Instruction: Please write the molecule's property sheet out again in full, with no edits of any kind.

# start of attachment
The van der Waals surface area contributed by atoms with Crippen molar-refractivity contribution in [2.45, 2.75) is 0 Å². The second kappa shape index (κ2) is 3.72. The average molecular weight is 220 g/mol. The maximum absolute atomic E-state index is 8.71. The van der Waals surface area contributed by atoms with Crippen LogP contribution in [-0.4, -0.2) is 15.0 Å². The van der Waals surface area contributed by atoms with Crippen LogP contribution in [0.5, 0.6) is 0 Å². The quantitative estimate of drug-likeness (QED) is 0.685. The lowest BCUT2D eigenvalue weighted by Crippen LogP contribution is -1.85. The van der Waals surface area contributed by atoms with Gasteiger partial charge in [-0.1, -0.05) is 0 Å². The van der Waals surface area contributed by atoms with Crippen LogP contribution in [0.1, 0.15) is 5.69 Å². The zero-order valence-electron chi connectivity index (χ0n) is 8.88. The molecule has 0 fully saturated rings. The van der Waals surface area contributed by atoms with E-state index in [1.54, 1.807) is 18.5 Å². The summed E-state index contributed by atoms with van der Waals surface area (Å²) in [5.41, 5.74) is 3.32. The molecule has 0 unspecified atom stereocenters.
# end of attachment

The van der Waals surface area contributed by atoms with Crippen molar-refractivity contribution in [2.45, 2.75) is 0 Å². The second kappa shape index (κ2) is 3.72. The average molecular weight is 220 g/mol. The maximum absolute atomic E-state index is 8.71. The van der Waals surface area contributed by atoms with Crippen LogP contribution in [-0.4, -0.2) is 15.0 Å². The van der Waals surface area contributed by atoms with Crippen LogP contribution in [0.5, 0.6) is 0 Å². The quantitative estimate of drug-likeness (QED) is 0.685. The lowest BCUT2D eigenvalue weighted by Crippen LogP contribution is -1.85. The van der Waals surface area contributed by atoms with Gasteiger partial charge in [-0.1, -0.05) is 0 Å². The van der Waals surface area contributed by atoms with Crippen LogP contribution in [0.1, 0.15) is 5.69 Å². The zero-order valence-electron chi connectivity index (χ0n) is 8.88. The molecule has 0 fully saturated rings. The van der Waals surface area contributed by atoms with E-state index in [1.54, 1.807) is 18.5 Å². The summed E-state index contributed by atoms with van der Waals surface area (Å²) in [5.41, 5.74) is 3.32. The molecule has 0 unspecified atom stereocenters.